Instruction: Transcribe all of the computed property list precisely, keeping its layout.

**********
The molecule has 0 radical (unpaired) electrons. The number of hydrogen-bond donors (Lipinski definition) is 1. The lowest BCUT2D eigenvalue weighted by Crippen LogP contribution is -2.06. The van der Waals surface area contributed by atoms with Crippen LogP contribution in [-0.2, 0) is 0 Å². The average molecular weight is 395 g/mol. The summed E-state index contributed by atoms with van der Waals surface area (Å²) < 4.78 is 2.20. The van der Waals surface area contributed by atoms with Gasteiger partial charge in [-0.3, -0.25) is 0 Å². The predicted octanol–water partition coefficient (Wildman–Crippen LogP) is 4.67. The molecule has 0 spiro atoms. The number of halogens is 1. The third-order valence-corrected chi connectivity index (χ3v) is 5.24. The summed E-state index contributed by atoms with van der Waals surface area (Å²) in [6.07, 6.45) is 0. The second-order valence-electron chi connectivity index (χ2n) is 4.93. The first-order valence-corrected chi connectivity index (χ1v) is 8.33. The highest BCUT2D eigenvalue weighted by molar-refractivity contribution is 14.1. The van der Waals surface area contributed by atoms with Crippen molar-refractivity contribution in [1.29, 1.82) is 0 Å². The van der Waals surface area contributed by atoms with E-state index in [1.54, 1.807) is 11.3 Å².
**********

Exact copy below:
The molecule has 0 radical (unpaired) electrons. The number of hydrogen-bond donors (Lipinski definition) is 1. The lowest BCUT2D eigenvalue weighted by Crippen LogP contribution is -2.06. The van der Waals surface area contributed by atoms with Crippen LogP contribution in [-0.2, 0) is 0 Å². The average molecular weight is 395 g/mol. The summed E-state index contributed by atoms with van der Waals surface area (Å²) < 4.78 is 2.20. The van der Waals surface area contributed by atoms with Gasteiger partial charge in [-0.3, -0.25) is 0 Å². The predicted octanol–water partition coefficient (Wildman–Crippen LogP) is 4.67. The molecule has 0 spiro atoms. The number of halogens is 1. The third-order valence-corrected chi connectivity index (χ3v) is 5.24. The summed E-state index contributed by atoms with van der Waals surface area (Å²) in [6.07, 6.45) is 0. The second-order valence-electron chi connectivity index (χ2n) is 4.93. The first-order valence-corrected chi connectivity index (χ1v) is 8.33. The highest BCUT2D eigenvalue weighted by molar-refractivity contribution is 14.1. The van der Waals surface area contributed by atoms with Crippen molar-refractivity contribution in [1.29, 1.82) is 0 Å². The van der Waals surface area contributed by atoms with E-state index in [1.54, 1.807) is 11.3 Å².